31. Taking Risks and Developing Personal Potential
The past is dead. The future is imaginary. Happiness can only be in the Eternal, Now Moment —Ken Keyes
The philosophy of taking one day at a time is a healthy one. When you live in either the past or the future, you miss what is going on right in front of your nose. When you are going through hard times, the habit of living essentially in the present, one day at a time, or even one hour at a time, can literally mean the difference between breakdown and sanity. Living in the moment can help you endure a seemingly unbearable situation and find meaning in the simplest things, even when circumstances appear hopeless.
Meanings constantly change because your life is constantly changing. The ring that you wore yesterday and treasured as a sign of eternal fidelity may be tarnishing in the back of your kitchen drawer tomorrow. Meanings are found in the present. Looking to the future for happiness or living on past glories is a sure setup for disappointment and a way to lose touch with what you most want and need to support your wellness today.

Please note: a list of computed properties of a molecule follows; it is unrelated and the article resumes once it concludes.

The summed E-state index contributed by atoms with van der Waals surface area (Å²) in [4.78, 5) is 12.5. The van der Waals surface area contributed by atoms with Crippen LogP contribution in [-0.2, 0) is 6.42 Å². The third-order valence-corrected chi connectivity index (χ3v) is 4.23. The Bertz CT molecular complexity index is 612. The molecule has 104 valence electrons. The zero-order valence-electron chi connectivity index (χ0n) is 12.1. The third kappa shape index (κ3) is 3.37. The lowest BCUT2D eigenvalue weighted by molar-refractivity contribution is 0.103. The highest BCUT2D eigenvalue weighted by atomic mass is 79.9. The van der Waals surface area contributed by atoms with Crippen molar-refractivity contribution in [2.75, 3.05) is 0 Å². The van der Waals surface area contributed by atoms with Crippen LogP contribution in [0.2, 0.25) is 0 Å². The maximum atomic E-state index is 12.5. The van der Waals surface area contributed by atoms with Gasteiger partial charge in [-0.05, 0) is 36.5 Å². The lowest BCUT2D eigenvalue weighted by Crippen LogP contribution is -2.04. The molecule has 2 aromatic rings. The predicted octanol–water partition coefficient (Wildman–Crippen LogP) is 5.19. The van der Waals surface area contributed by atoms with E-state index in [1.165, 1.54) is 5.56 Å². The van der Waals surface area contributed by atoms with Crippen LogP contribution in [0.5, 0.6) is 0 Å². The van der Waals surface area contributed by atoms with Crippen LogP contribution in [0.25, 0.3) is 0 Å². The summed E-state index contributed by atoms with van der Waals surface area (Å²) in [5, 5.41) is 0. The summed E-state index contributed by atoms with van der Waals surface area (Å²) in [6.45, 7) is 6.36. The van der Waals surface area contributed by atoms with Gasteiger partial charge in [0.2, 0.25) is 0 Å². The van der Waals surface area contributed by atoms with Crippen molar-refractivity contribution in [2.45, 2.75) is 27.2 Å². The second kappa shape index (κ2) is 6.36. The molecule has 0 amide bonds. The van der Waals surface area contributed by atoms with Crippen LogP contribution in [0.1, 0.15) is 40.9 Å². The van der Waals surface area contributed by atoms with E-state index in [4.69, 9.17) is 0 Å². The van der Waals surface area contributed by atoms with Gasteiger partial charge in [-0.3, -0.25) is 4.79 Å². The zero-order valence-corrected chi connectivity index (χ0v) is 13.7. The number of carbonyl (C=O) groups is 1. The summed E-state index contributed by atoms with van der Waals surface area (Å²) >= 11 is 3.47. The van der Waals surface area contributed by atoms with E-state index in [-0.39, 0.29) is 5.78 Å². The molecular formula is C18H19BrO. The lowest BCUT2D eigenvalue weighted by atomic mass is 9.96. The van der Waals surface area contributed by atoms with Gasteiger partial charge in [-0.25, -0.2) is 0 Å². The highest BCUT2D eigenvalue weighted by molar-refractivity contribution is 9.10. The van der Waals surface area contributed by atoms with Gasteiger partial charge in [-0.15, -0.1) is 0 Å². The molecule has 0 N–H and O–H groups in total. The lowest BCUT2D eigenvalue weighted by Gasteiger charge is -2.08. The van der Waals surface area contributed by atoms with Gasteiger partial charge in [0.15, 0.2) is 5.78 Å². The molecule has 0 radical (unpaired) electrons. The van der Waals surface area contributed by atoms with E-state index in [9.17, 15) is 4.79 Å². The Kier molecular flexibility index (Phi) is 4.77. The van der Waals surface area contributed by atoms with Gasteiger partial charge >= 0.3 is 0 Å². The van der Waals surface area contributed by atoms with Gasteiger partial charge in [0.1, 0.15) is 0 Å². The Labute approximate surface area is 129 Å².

Life is less satisfactory when it is lived only in a linear mode—constantly moving along a line that extends into the future, piling one experience upon another. It’s a little like being a tourist in a great museum trying to see everything in a few hours. But fortunately we can learn to live in and savor the present moment. Poets and songwriters have struggled for ages to express this concept. “Today is the first day of the rest of your life” and other memorable quotes remind us to appreciate the present. Mystics and spiritual teachers have assured us of the same thing. Jesus said, “So, do not worry about tomorrow.” Spiritual master Meher Baba continually reminded his friends: “Don’t worry, be happy.”
A Day at a Time